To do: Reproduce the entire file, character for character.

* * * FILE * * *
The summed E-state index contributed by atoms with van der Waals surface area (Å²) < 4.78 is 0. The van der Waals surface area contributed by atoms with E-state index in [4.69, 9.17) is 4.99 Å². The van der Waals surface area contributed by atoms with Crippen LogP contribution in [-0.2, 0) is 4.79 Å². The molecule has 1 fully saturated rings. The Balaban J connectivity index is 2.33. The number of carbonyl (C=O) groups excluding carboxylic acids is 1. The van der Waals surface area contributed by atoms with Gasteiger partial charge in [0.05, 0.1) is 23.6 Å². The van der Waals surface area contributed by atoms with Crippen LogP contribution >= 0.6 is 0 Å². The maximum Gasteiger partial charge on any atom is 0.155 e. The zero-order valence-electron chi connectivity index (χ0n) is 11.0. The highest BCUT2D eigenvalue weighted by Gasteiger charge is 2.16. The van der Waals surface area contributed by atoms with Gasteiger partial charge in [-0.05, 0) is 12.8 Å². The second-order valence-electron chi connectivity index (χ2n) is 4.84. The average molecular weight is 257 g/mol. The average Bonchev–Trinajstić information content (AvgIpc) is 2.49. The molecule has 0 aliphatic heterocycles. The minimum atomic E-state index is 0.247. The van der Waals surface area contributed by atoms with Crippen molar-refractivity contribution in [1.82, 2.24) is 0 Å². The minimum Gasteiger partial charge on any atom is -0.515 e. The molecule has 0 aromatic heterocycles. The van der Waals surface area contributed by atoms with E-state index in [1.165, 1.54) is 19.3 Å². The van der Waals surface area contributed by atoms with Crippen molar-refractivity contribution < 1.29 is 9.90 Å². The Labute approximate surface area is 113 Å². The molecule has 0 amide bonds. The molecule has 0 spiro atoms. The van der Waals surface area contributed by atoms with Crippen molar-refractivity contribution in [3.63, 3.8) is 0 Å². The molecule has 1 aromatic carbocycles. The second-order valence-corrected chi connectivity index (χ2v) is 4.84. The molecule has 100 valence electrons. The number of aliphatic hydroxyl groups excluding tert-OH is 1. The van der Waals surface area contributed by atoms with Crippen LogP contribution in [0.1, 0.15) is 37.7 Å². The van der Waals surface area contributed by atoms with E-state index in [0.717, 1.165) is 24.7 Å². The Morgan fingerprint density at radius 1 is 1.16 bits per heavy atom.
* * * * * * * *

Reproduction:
The summed E-state index contributed by atoms with van der Waals surface area (Å²) < 4.78 is 0. The van der Waals surface area contributed by atoms with E-state index in [4.69, 9.17) is 4.99 Å². The van der Waals surface area contributed by atoms with Crippen LogP contribution in [-0.2, 0) is 4.79 Å². The molecule has 1 fully saturated rings. The Balaban J connectivity index is 2.33. The number of carbonyl (C=O) groups excluding carboxylic acids is 1. The van der Waals surface area contributed by atoms with Gasteiger partial charge in [0.05, 0.1) is 23.6 Å². The van der Waals surface area contributed by atoms with Crippen LogP contribution >= 0.6 is 0 Å². The maximum Gasteiger partial charge on any atom is 0.155 e. The zero-order valence-electron chi connectivity index (χ0n) is 11.0. The highest BCUT2D eigenvalue weighted by Gasteiger charge is 2.16. The van der Waals surface area contributed by atoms with Gasteiger partial charge in [-0.05, 0) is 12.8 Å². The second-order valence-electron chi connectivity index (χ2n) is 4.84. The average molecular weight is 257 g/mol. The average Bonchev–Trinajstić information content (AvgIpc) is 2.49. The molecule has 0 aliphatic heterocycles. The minimum atomic E-state index is 0.247. The van der Waals surface area contributed by atoms with Crippen molar-refractivity contribution in [1.82, 2.24) is 0 Å². The minimum Gasteiger partial charge on any atom is -0.515 e. The molecule has 0 aromatic heterocycles. The van der Waals surface area contributed by atoms with E-state index in [1.165, 1.54) is 19.3 Å². The van der Waals surface area contributed by atoms with Crippen molar-refractivity contribution < 1.29 is 9.90 Å². The Labute approximate surface area is 113 Å². The molecule has 0 amide bonds. The molecule has 0 spiro atoms. The van der Waals surface area contributed by atoms with Crippen molar-refractivity contribution in [3.63, 3.8) is 0 Å². The molecule has 1 aromatic carbocycles. The second-order valence-corrected chi connectivity index (χ2v) is 4.84. The molecule has 100 valence electrons. The number of aliphatic hydroxyl groups excluding tert-OH is 1. The van der Waals surface area contributed by atoms with Crippen LogP contribution in [0.1, 0.15) is 37.7 Å². The van der Waals surface area contributed by atoms with E-state index in [0.717, 1.165) is 24.7 Å². The Morgan fingerprint density at radius 1 is 1.16 bits per heavy atom.